To the polls!
It's time to get out there and vote
Election Day is only a few days away, so let’s take a look at some of the logistics around voting on Monday.
First off, in order to vote in a municipal election, you must meet these criteria on election day:
Be a Canadian citizen (temporary and permanent residents cannot vote);
Be 18 years of age or older;
Not prohibited from voting under any law; and
Qualify to vote in the municipality
You can visit this online tool to check your voter registration. If your information is correct you will likely have received a voter card in the mail. Note that households with one voter, receive a voter postcard. Those with more than one registered voter, should receive an envelope with all of the voter cards included (addressed to one voter in the household).
If you received a voter notification card in the mail, bring that along with personal identification that shows your name, signature and address. Note that your voter notification card cannot be used as identification. You can show:
1 piece of identification that shows your name, signature and address; or
1 piece of identification that shows your name and signature and 1 piece that shows your name and address.
If you do not have acceptable identification you can still vote. You will need to fill out a Declaration of Identity – Form 9 and swear an oath before you can get a ballot.
If you are eligible to vote but do not have a permanent address, you can still vote. Your residence is considered to be the place where you most often returned to sleep or to eat (examples: hostel, shelter, drop-in centre) during the last five weeks.
You are entitled to three hours in which to vote on voting day. This does not mean you can take three hours off work, unfortunately. It means you’re allowed to be absent to give yourself three hours of voting time.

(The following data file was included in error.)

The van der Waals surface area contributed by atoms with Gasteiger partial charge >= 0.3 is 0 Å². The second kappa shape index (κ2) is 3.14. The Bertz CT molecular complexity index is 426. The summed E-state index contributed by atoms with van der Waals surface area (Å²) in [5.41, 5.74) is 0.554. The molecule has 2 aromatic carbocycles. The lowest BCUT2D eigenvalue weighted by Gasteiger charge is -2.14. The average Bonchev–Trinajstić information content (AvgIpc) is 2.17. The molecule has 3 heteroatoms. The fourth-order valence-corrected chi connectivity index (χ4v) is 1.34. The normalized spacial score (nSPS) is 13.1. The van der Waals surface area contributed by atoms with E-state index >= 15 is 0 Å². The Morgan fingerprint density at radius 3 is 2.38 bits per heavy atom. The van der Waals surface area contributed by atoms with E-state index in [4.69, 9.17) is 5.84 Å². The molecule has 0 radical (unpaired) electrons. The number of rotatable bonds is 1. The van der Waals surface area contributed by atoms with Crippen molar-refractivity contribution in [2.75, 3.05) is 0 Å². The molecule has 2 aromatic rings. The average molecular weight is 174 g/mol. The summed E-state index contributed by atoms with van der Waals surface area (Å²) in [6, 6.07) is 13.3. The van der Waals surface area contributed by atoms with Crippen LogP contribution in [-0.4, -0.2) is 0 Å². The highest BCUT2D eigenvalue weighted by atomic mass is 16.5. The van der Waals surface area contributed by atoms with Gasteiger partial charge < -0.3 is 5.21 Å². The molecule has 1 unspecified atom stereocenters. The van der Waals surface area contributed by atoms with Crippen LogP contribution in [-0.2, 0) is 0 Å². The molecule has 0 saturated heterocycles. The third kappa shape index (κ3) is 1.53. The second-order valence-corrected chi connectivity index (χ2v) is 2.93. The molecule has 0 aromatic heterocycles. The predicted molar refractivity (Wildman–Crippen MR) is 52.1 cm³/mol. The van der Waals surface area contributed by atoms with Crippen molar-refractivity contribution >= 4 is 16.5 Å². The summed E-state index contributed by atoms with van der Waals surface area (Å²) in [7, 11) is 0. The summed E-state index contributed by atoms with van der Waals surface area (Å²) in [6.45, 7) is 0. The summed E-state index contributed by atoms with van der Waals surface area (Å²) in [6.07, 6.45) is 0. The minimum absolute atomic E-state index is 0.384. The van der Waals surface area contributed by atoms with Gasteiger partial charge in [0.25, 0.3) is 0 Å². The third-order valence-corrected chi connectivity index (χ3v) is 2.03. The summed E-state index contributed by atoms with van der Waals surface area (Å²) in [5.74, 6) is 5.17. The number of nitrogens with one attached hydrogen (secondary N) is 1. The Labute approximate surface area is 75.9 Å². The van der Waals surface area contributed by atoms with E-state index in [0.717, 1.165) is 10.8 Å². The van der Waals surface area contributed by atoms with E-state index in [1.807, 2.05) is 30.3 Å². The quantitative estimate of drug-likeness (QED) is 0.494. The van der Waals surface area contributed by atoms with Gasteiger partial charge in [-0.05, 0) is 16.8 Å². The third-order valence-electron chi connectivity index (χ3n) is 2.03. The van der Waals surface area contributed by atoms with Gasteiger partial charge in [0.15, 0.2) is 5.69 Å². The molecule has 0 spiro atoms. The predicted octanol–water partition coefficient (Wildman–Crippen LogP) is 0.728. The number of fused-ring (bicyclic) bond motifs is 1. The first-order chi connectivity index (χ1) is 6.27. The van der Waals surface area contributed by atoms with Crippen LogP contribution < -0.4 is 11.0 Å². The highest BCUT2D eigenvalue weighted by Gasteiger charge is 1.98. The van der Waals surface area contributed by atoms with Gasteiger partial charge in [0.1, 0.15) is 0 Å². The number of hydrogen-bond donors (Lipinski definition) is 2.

If you are a student and consider your home to be the place where you live when you are not attending school (that is, you plan on returning there), then you are eligible to vote in both your home municipality and in the municipality where you live while attending school.
Waterloo Region residents can also vote for school board trustees. There are four different kinds of school boards in Ontario:
English-language public school board
English-language separate school board
French-language public school board
French-language separate school board
No matter which school your children go to (or if you don’t have children), you are automatically eligible to vote for the English language public school board unless you take steps to change and become a supporter of a different kind of board.
Everyone can vote for school board trustees. You don’t have to have children in the school system, or even be a parent at all.
My three tips for Election Day:
Make a plan
Creating a plan for when and where to vote increases the likelihood that you will get out and vote on Monday. Develop a vote plan by asking questions such as:
What time will you be voting?
Where are you voting?
How are you getting there?
Do you need a ride?
Do you need to take off work or secure childcare?
Do you have all the necessary documents to vote?
Answering these questions will help you plan how to vote and ensure you are able to cast your ballot. Also, consider if neighbours or friends may need support in getting out to vote and offer help if you’re able (such as offering a ride to the polling station, or ensuring they have the information they need to vote).
Know who you are voting for and write it down
I mean, look at the size of this ballot from 2018. I think I heard some good things about that Melissa Bowman candidate in ward 9 ;) That’s a lot of names to remember and we have even more candidates running this year. It’s far too important of an issue to make a mistake in remembering names.
You don’t have to vote for all the positions
Some positions (such as mayor and ward councillor) only allow you to vote for one person. However, other positions (such as Regional Councillor and School Board Trustees) allow you to vote for multiple representatives. The ballot will tell you how many people you can vote for in each position. Note that you do not have to vote for every position though. If you don’t feel like you have enough information to knowledgeably vote for a person or position, just leave it blank. Your ballot is still valid even if you only vote for one person or position. However, you don’t want to accidentally give a vote to someone who doesn’t represent your values.
If you’re interested in learning more about voting in the municipal election, check out some of these great resources:
Waterloo Region Votes has all sorts of great resources and they make it easy for you to look up ward-specific information.
Settlement.org answers some of the most common questions related to voting in a municipal election.
If you want to dig in a little deeper, check out the 2022 Voter’s Guide.
Thanks so much for reading. Now, let’s get out there and vote!